Northwestern latest to revamp financial aid

By Tyler Warner

Northwestern University became the latest major institution to announce a significant overhaul of its financial aid program January 31 when it unveiled a plan to completely replace the loans in the aid packages of its neediest students with grants.

Eighty percent of the recipients of the new aid packages will be students with family incomes under $55,000, said Michael Mills, associate provost at Northwestern.

Although the initiative is similar in scope to the U of C’s Odyssey Scholarship program which was announced last spring and will provide no-loan packages to students with family incomes under $60,000, Northwestern’s plan will not specify an income cutoff. Instead, the plan will be based on financial need and will consider such factors as a family’s number of students in college, excess medical expenses, and employment status.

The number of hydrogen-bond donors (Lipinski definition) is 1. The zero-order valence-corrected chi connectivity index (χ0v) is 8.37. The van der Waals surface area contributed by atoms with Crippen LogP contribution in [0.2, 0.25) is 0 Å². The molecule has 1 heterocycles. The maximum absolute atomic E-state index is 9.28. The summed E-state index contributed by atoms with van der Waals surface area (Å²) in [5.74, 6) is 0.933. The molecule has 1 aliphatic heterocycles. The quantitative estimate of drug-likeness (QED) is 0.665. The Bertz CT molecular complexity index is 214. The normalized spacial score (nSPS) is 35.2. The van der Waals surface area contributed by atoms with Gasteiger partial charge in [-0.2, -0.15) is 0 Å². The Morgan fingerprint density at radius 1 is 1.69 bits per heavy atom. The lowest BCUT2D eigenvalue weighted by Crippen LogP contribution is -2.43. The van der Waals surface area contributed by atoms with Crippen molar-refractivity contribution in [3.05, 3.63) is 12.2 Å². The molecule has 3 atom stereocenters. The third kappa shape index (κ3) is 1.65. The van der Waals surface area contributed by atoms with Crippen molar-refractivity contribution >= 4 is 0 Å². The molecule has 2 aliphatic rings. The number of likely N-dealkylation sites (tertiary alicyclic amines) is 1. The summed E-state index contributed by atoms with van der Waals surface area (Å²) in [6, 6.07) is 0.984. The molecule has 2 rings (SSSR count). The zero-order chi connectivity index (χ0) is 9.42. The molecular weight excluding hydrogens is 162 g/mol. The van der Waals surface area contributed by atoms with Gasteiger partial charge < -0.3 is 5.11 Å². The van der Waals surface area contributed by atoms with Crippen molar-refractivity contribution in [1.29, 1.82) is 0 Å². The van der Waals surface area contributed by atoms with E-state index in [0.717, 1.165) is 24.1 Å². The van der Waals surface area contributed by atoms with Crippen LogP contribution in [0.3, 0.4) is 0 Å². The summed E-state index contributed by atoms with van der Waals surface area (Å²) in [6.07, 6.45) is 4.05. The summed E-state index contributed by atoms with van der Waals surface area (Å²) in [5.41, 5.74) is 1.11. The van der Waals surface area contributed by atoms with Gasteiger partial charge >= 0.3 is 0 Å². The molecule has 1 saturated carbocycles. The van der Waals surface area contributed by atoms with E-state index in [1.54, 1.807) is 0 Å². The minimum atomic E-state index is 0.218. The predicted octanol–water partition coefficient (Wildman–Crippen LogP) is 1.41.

Northwestern also intends to limit the amount of student loans taken out by any individual student to $20,000 over four years.

The Northwestern development comes on the heels of similar announcements made in recent months by some of the nation’s wealthiest universities as they try to maintain an edge in the increasingly competitive market for the country’s top students.

Universities began scrambling in December when Harvard University, which has the nation’s largest endowment at nearly $35 billion, announced that it would begin offering generous financial aid packages to students from families earning up to $180,000 per year. The annual contribution by families in that bracket will be capped at 10 percent of the families’ income, with the percentage steadily decreasing to zero for students from families earning less than $60,000.